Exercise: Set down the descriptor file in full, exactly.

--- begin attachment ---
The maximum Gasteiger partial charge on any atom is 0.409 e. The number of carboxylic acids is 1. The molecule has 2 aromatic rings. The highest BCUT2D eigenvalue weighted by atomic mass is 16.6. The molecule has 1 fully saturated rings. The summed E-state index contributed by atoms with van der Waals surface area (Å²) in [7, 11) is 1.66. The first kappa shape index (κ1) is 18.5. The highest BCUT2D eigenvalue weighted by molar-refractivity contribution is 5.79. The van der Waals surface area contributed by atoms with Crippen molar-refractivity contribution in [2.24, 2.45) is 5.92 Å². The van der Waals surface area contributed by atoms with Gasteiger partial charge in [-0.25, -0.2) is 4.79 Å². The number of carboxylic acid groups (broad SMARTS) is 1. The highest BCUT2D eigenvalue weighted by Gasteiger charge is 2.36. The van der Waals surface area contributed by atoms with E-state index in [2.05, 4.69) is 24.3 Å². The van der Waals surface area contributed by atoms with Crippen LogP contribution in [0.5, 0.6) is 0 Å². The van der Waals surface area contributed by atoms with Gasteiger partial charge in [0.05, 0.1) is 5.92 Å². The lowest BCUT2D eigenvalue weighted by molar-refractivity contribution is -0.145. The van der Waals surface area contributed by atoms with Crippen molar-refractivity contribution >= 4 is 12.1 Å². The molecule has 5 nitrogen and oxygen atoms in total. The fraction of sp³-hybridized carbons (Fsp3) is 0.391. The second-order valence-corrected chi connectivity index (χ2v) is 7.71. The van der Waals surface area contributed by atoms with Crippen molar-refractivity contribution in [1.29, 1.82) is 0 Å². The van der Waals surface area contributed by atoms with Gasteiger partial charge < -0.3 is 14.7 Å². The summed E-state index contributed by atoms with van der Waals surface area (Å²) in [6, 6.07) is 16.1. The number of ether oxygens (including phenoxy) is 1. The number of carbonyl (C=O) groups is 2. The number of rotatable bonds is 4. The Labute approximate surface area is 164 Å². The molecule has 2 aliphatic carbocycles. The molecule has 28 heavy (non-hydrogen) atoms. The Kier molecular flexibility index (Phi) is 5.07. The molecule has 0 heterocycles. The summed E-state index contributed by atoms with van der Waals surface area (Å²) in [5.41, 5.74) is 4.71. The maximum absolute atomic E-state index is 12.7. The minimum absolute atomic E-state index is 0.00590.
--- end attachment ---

The maximum Gasteiger partial charge on any atom is 0.409 e. The number of carboxylic acids is 1. The molecule has 2 aromatic rings. The highest BCUT2D eigenvalue weighted by atomic mass is 16.6. The molecule has 1 fully saturated rings. The summed E-state index contributed by atoms with van der Waals surface area (Å²) in [7, 11) is 1.66. The first kappa shape index (κ1) is 18.5. The highest BCUT2D eigenvalue weighted by molar-refractivity contribution is 5.79. The van der Waals surface area contributed by atoms with Crippen molar-refractivity contribution in [2.24, 2.45) is 5.92 Å². The van der Waals surface area contributed by atoms with Gasteiger partial charge in [-0.25, -0.2) is 4.79 Å². The number of carboxylic acid groups (broad SMARTS) is 1. The highest BCUT2D eigenvalue weighted by Gasteiger charge is 2.36. The van der Waals surface area contributed by atoms with E-state index in [2.05, 4.69) is 24.3 Å². The van der Waals surface area contributed by atoms with Crippen LogP contribution in [0.5, 0.6) is 0 Å². The van der Waals surface area contributed by atoms with Gasteiger partial charge in [0.05, 0.1) is 5.92 Å². The lowest BCUT2D eigenvalue weighted by molar-refractivity contribution is -0.145. The van der Waals surface area contributed by atoms with Crippen molar-refractivity contribution >= 4 is 12.1 Å². The molecule has 5 nitrogen and oxygen atoms in total. The fraction of sp³-hybridized carbons (Fsp3) is 0.391. The second-order valence-corrected chi connectivity index (χ2v) is 7.71. The van der Waals surface area contributed by atoms with Crippen molar-refractivity contribution in [1.29, 1.82) is 0 Å². The van der Waals surface area contributed by atoms with Gasteiger partial charge < -0.3 is 14.7 Å². The summed E-state index contributed by atoms with van der Waals surface area (Å²) in [6, 6.07) is 16.1. The number of ether oxygens (including phenoxy) is 1. The number of carbonyl (C=O) groups is 2. The number of rotatable bonds is 4. The Labute approximate surface area is 164 Å². The molecule has 2 aliphatic carbocycles. The molecule has 28 heavy (non-hydrogen) atoms. The Kier molecular flexibility index (Phi) is 5.07. The molecule has 0 heterocycles. The summed E-state index contributed by atoms with van der Waals surface area (Å²) in [5.41, 5.74) is 4.71. The maximum absolute atomic E-state index is 12.7. The minimum absolute atomic E-state index is 0.00590.